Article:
Ancient and modern

Putin’s emperor complex

14 May 2022

9:00 AM

14 May 2022

9:00 AM

Did Vladimir Putin ever use his infamous ‘historical’ account of Russia-Ukraine relations to consider how Ukrainians might react to his decision to attack them? Clearly not. The Roman historian Tacitus (d. c. ad 120) knew better what history was for.

Tacitus acknowledged that Rome under the tyranny of the emperors had become corrupted. As a result, it had lost that moral compass evident in its early history. Discussing the tribes of Germany, for example, he commented on the laudable strictness of their marriage laws (one man, one wife) and a life free of vice: ‘No one thinks vice funny, no one calls corrupting or being corrupted “modern life”.’ The implied contrast with imperial Rome was obvious.

Another German leader raised the same moral issue: Tacitus described how he urged a tribe to resume its ‘traditional way of life and throw off those luxuries that enslave Rome’s subjects far more effectively than Roman arms. Then, pure and uncorrupted, your slavery over, you will be the equals, or leaders, of men’.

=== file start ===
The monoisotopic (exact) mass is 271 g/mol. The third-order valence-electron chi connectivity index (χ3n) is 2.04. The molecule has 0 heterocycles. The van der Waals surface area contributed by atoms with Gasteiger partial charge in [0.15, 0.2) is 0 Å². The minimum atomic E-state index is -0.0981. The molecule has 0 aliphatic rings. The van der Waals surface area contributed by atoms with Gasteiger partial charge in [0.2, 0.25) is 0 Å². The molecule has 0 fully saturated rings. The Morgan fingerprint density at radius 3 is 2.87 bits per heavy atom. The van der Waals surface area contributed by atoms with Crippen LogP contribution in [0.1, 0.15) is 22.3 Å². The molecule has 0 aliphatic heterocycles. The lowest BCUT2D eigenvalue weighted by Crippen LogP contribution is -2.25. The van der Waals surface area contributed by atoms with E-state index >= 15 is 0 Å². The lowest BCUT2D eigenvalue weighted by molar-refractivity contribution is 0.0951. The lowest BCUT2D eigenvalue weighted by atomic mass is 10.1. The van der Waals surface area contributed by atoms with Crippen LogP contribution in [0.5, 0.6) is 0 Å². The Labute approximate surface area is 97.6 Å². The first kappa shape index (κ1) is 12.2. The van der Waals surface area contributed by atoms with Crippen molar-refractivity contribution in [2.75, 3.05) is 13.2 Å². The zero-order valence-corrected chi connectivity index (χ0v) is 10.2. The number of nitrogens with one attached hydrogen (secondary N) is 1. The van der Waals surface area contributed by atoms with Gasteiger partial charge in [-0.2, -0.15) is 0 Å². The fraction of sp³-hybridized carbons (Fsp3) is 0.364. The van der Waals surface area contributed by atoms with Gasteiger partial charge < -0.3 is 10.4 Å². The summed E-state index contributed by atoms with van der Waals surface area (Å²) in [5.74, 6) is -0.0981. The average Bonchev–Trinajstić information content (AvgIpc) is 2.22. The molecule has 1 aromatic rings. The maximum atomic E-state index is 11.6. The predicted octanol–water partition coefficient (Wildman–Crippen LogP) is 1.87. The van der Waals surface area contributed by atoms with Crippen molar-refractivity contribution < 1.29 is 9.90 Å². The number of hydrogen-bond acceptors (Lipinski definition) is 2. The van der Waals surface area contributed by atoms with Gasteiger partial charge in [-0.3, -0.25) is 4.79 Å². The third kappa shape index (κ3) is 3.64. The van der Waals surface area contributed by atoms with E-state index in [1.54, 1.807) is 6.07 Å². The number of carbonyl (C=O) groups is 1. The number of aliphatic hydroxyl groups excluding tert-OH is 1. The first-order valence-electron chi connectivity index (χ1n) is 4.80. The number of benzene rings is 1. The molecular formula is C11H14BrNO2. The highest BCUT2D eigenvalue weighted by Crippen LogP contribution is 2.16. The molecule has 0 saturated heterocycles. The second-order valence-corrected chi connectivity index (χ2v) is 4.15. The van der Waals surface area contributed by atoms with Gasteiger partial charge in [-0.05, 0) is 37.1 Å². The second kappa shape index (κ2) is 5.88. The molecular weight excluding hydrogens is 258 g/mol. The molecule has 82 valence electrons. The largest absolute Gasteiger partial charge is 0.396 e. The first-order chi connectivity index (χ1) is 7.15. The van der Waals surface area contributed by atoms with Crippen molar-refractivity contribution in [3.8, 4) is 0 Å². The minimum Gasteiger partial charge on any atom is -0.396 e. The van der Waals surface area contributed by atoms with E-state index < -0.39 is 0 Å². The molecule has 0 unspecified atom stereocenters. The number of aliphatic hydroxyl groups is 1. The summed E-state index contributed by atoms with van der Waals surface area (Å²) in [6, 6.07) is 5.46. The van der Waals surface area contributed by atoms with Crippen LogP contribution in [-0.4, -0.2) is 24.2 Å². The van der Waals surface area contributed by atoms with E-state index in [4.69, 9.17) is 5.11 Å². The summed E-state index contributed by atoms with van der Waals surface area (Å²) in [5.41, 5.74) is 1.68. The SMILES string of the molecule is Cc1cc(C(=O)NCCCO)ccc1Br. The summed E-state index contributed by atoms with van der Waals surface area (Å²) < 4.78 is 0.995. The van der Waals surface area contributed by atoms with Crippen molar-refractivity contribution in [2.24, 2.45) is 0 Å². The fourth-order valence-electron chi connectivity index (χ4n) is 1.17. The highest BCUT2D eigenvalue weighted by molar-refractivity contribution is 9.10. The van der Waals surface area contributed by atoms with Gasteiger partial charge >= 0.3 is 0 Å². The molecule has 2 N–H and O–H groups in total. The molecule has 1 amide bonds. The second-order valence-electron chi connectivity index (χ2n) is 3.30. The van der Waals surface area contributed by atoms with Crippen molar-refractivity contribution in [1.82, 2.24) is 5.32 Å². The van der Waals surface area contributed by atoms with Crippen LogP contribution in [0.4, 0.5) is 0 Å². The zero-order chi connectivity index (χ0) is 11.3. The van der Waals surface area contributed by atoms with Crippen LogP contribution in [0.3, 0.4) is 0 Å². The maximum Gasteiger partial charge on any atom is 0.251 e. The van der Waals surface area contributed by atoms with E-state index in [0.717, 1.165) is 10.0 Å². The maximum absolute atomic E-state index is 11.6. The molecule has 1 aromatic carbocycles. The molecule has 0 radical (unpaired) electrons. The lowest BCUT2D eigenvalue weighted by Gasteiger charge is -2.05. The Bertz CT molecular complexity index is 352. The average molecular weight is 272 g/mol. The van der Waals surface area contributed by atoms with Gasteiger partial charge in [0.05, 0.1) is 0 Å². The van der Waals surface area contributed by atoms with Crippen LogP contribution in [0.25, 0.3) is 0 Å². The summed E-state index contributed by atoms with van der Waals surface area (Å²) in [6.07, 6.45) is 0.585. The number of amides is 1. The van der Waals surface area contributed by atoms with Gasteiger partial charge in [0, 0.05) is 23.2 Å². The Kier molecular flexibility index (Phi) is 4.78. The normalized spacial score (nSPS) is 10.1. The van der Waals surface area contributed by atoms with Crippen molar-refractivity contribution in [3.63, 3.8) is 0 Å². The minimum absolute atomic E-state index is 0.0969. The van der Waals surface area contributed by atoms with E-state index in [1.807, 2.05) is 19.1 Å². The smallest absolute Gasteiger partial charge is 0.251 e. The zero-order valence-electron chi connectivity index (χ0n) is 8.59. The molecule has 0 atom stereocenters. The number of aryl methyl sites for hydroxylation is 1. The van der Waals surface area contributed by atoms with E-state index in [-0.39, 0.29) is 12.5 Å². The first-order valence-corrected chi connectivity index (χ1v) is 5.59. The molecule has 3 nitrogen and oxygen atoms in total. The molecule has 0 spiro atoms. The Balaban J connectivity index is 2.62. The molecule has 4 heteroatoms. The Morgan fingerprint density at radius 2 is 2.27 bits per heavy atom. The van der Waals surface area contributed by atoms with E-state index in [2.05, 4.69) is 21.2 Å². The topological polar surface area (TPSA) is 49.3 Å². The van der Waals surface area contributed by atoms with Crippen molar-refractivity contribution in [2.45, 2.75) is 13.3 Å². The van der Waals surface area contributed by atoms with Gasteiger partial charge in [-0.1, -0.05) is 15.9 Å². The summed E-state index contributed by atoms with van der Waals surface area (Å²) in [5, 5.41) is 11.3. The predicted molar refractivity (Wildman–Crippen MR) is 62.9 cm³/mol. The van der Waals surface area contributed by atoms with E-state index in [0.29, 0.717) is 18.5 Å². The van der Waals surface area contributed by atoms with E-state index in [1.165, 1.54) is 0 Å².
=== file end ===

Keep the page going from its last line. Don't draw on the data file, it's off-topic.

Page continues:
Again, Tacitus described how the Britons willingly adopted Roman ways, building houses, marketplaces and temples, educating themselves, especially in Latin, wearing the toga, and enjoying the vices of promenading, bathing and fine dining. But he concluded ‘inexperienced as they were, what they called “real civilisation” was actually a mark of their subjugation’: they had been lured into slavery. The Caledonian leader Calgacus likewise made much of that threat when he was rallying his troops to face the Roman army.

Tacitus could understand why Rome’s subjects might have felt they had lost something important under imperial rule. But it was probably too much to expect that Putin, whose idea of statesmanship seems to consist of ‘murders, rapes and massacres, acts of black night, abominable deeds…’, should ever have stopped to reflect on history and wonder if a free Ukraine might not find being governed by Russia an attractive option, and to have considered other ways of winning them over, less disastrous and far cheaper than war. Luxury living, say?

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